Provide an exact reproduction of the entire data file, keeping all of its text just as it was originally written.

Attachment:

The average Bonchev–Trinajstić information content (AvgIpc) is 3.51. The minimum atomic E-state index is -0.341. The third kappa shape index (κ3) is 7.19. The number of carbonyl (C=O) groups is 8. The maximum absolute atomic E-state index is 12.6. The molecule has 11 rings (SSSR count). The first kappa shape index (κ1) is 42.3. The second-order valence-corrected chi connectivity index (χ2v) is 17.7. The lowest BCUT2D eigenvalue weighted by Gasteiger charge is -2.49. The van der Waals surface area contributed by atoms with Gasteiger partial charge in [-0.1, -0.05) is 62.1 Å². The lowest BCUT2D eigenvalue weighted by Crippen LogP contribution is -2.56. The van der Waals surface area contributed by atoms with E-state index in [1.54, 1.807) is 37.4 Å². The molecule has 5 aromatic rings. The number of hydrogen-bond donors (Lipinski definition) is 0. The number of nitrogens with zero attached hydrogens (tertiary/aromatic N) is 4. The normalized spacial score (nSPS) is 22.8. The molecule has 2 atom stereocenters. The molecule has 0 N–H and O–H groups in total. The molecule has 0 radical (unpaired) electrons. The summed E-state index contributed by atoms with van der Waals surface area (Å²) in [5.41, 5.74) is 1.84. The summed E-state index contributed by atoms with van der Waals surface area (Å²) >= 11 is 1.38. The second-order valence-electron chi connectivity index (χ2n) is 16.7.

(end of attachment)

The average Bonchev–Trinajstić information content (AvgIpc) is 3.51. The minimum atomic E-state index is -0.341. The third kappa shape index (κ3) is 7.19. The number of carbonyl (C=O) groups is 8. The maximum absolute atomic E-state index is 12.6. The molecule has 11 rings (SSSR count). The first kappa shape index (κ1) is 42.3. The second-order valence-corrected chi connectivity index (χ2v) is 17.7. The lowest BCUT2D eigenvalue weighted by Gasteiger charge is -2.49. The van der Waals surface area contributed by atoms with Gasteiger partial charge in [-0.1, -0.05) is 62.1 Å². The lowest BCUT2D eigenvalue weighted by Crippen LogP contribution is -2.56. The van der Waals surface area contributed by atoms with E-state index in [1.54, 1.807) is 37.4 Å². The molecule has 5 aromatic rings. The number of hydrogen-bond donors (Lipinski definition) is 0. The number of nitrogens with zero attached hydrogens (tertiary/aromatic N) is 4. The normalized spacial score (nSPS) is 22.8. The molecule has 2 atom stereocenters. The molecule has 0 N–H and O–H groups in total. The molecule has 0 radical (unpaired) electrons. The summed E-state index contributed by atoms with van der Waals surface area (Å²) in [5.41, 5.74) is 1.84. The summed E-state index contributed by atoms with van der Waals surface area (Å²) >= 11 is 1.38. The second-order valence-electron chi connectivity index (χ2n) is 16.7.